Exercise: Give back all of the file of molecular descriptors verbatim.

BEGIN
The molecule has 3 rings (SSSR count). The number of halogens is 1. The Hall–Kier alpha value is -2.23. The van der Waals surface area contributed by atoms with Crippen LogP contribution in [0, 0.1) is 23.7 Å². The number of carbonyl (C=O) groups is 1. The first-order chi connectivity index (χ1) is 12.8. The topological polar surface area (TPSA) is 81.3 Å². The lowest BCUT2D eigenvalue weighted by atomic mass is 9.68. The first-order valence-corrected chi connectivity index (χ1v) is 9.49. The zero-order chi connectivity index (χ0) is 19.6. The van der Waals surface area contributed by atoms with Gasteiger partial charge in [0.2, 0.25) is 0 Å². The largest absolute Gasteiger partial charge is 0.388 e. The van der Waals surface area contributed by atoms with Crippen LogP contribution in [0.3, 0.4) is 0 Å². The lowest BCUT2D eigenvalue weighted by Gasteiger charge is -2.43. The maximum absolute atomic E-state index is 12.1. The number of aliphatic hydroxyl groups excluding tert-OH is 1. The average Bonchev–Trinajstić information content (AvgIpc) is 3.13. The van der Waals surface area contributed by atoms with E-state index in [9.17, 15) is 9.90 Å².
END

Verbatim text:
The molecule has 3 rings (SSSR count). The number of halogens is 1. The Hall–Kier alpha value is -2.23. The van der Waals surface area contributed by atoms with Crippen LogP contribution in [0, 0.1) is 23.7 Å². The number of carbonyl (C=O) groups is 1. The first-order chi connectivity index (χ1) is 12.8. The topological polar surface area (TPSA) is 81.3 Å². The lowest BCUT2D eigenvalue weighted by atomic mass is 9.68. The first-order valence-corrected chi connectivity index (χ1v) is 9.49. The zero-order chi connectivity index (χ0) is 19.6. The van der Waals surface area contributed by atoms with Gasteiger partial charge in [0.2, 0.25) is 0 Å². The largest absolute Gasteiger partial charge is 0.388 e. The van der Waals surface area contributed by atoms with Crippen LogP contribution in [0.3, 0.4) is 0 Å². The lowest BCUT2D eigenvalue weighted by Gasteiger charge is -2.43. The maximum absolute atomic E-state index is 12.1. The number of aliphatic hydroxyl groups excluding tert-OH is 1. The average Bonchev–Trinajstić information content (AvgIpc) is 3.13. The van der Waals surface area contributed by atoms with E-state index in [9.17, 15) is 9.90 Å².